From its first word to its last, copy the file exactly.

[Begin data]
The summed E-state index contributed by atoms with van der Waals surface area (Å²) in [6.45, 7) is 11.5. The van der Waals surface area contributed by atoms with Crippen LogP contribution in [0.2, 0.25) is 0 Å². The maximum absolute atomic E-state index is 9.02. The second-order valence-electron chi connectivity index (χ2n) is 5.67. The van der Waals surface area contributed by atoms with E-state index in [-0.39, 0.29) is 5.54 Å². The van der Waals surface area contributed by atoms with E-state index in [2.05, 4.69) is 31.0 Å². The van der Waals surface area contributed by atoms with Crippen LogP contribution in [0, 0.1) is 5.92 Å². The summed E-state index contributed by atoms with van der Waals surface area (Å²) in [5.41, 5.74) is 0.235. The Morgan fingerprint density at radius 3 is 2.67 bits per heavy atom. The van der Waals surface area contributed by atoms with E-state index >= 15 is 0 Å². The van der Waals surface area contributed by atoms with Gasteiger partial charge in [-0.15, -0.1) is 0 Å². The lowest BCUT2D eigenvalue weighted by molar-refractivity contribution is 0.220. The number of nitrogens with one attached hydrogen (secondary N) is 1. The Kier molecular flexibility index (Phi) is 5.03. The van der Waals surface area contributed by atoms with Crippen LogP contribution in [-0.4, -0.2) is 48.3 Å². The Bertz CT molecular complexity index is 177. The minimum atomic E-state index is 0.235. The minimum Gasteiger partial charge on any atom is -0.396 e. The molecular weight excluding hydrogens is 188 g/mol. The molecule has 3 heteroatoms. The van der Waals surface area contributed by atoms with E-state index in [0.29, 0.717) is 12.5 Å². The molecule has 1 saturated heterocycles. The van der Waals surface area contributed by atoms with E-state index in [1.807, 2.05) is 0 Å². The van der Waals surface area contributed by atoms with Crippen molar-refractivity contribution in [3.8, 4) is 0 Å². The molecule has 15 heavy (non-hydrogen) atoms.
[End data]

The summed E-state index contributed by atoms with van der Waals surface area (Å²) in [6.45, 7) is 11.5. The van der Waals surface area contributed by atoms with Crippen LogP contribution in [0.2, 0.25) is 0 Å². The maximum absolute atomic E-state index is 9.02. The second-order valence-electron chi connectivity index (χ2n) is 5.67. The van der Waals surface area contributed by atoms with E-state index in [-0.39, 0.29) is 5.54 Å². The van der Waals surface area contributed by atoms with E-state index in [2.05, 4.69) is 31.0 Å². The van der Waals surface area contributed by atoms with Crippen LogP contribution in [0, 0.1) is 5.92 Å². The summed E-state index contributed by atoms with van der Waals surface area (Å²) in [5.41, 5.74) is 0.235. The Morgan fingerprint density at radius 3 is 2.67 bits per heavy atom. The van der Waals surface area contributed by atoms with E-state index >= 15 is 0 Å². The van der Waals surface area contributed by atoms with Gasteiger partial charge in [-0.15, -0.1) is 0 Å². The lowest BCUT2D eigenvalue weighted by molar-refractivity contribution is 0.220. The number of nitrogens with one attached hydrogen (secondary N) is 1. The Kier molecular flexibility index (Phi) is 5.03. The van der Waals surface area contributed by atoms with Crippen LogP contribution in [-0.4, -0.2) is 48.3 Å². The Bertz CT molecular complexity index is 177. The minimum atomic E-state index is 0.235. The minimum Gasteiger partial charge on any atom is -0.396 e. The molecular weight excluding hydrogens is 188 g/mol. The molecule has 3 heteroatoms. The van der Waals surface area contributed by atoms with E-state index in [0.29, 0.717) is 12.5 Å². The molecule has 1 saturated heterocycles. The van der Waals surface area contributed by atoms with E-state index in [1.807, 2.05) is 0 Å². The van der Waals surface area contributed by atoms with Crippen molar-refractivity contribution in [3.8, 4) is 0 Å². The molecule has 15 heavy (non-hydrogen) atoms.